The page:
How to contribute to the WordPress community

Design the future

One of the core hallmarks of WordPress is the wide variety of ways that members of the community give back to the project. As we head into the inaugural WordCamp US, taking place next week in Philadelphia, we wanted to highlight a number of ways that individuals and organizations can contribute to the broader success of the WordPress ecosystem.

Make, a difference

There are more than a dozen different channels listed on make.wordpress.org, one of the key hubs of the WordPress community. If you’re a developer, the place to start is https://make.wordpress.org/core/, where you can help fix bugs, test patches, and contribute to the vibrant heart of WordPress code.

Core coding is a natural and top-of-mind way to contribute to the project, but code is only one piece of the community puzzle.

Design the future

Design and user experience (UX) are critical components of the WordPress project. Design is where the visible aspects of the platform and users literally connect. If you want to contribute your design or UX expertise to the project, the right place to start is at https://make.wordpress.org/design/.

Contribute all the things

Contributing to the WordPress core and design are visible ways to contribute to the community. There are many others, including:

  • Sponsoring events
  • Translations
  • Mobile
  • Developing plugins and themes
  • Training
  • Support
  • Accessibility
  • And more

What’s your passion? What are you great at? It is certain that your contribution will be welcomed by the community, whether it’s helping out online, volunteering at one of the hundreds of WordPress Meetups that take place annually around the world, or even lending a hand with logistics like room setup at a WordPress event in your area.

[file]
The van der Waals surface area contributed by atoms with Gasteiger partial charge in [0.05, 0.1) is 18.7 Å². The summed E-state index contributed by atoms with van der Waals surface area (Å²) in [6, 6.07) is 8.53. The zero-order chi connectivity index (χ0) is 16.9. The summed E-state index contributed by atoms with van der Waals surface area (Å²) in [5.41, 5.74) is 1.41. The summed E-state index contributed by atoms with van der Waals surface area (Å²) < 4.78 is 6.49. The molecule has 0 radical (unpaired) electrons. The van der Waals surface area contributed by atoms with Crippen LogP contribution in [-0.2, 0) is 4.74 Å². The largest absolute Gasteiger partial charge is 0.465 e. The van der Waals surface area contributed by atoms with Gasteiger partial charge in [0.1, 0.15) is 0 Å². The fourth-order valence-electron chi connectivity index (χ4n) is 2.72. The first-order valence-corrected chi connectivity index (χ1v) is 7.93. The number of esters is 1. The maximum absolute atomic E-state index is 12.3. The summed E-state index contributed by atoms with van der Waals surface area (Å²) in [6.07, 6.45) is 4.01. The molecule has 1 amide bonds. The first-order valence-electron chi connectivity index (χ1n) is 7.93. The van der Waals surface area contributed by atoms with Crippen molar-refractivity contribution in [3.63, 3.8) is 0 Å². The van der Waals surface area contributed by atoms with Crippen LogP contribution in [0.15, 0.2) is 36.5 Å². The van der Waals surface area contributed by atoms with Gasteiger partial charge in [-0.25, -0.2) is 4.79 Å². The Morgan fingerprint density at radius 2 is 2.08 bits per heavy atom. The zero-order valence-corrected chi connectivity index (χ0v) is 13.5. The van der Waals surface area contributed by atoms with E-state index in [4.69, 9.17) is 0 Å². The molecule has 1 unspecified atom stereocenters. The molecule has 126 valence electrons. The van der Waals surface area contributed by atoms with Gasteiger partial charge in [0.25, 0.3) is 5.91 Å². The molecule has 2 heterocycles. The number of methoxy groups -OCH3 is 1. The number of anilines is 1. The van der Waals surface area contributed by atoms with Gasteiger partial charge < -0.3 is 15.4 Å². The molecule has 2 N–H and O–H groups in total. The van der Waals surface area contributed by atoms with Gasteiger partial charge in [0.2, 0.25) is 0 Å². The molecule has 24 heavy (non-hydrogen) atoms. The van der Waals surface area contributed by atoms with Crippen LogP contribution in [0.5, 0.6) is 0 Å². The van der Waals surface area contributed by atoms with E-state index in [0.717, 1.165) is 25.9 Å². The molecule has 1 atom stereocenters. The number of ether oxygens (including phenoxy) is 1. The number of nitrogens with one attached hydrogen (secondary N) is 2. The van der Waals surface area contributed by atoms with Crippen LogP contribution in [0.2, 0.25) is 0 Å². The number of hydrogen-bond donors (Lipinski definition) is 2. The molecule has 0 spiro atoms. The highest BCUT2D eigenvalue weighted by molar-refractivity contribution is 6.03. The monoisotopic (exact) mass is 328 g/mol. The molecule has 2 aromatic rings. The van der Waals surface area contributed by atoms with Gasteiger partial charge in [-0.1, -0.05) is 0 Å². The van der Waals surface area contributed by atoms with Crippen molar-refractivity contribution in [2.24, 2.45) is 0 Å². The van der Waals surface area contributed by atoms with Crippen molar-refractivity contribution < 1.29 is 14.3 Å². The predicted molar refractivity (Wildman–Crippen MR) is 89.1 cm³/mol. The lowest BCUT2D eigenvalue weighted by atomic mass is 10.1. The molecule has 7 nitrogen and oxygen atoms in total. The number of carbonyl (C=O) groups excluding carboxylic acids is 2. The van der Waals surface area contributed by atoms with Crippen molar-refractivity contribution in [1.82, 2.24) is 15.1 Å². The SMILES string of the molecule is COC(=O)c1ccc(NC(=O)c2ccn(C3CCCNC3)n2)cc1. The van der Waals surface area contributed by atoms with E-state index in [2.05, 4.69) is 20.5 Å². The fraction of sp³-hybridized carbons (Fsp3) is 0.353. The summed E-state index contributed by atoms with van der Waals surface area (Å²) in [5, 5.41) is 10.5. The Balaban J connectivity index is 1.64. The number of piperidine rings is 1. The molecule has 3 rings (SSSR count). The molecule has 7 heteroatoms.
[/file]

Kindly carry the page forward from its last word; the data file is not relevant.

Many hands make light work.

Walking the talk

Photo: Rob Bertholf via Flickr cc
Photo: Rob Bertholf via Flickr cc

In pulling together this article, we did a quick wrap-up of the different ways that GoDaddy has contributed to WordPress over the past year. We love to do it! Here are some of the ways we gave back to the WordPress project in 2015:

  • Sponsored WordCamp US
  • Sponsored WordCamp EU
  • Sponsored WordCamp events throughout the year as a “Superb” sponsor in Asia/Pacific, Canada, Europe, Africa, Latin and South America and the United States
  • Sponsored related industry events including PrestigeConf, PressNomics and others
  • Contributed in-person time at 40+ WordCamp and other open source events, totaling hundreds of person-hours in 2015
  • Gave presentations on Creating Clear CTAs, Content Marketing and Personal Productivity at WordCamp NYC, WordCamp Switzerland, WordCamp DFW and other events
  • Created over 200 WordPress-oriented educational articles to date on the GoDaddy Garage
  • Supported industry podcasts including the DradCast (Ep 71, Ep 76), WPWatercooler (Ep 51), WPWeekly (Ep 177) and others
  • Contributed to industry publications including WPTavern and WPMayor
  • Continued development and support of open source WordPress plugins including the Plugin Performance Profiler (P3), which has been downloaded for free over 100,000 times and is available in the WordPress.org repository
  • Provided transparency into WordPress plugin and theme usage statistics via the GoDaddy Hot 100
  • Contributed to WordPress Japanese and Hindi internationalization and translation efforts

Contributing is fundamental for the success, growth and further adoption of the WordPress project — and, as you can see, there are plenty of ways to offer support. How did you do it in 2015? And what will you do next year?

Image by: odysseygate via Compfight cc

Christopher Carfi
A veteran of both startups and the enterprise, Chris has a deep track record in developing customer community and evangelist programs for brands such as Adobe, H&R Block and Aruba Networks while holding executive positions at Ant’s Eye View and Edelman Digital, and he was co-founder and CEO at Cerado. He currently lives in the Bay Area with his family.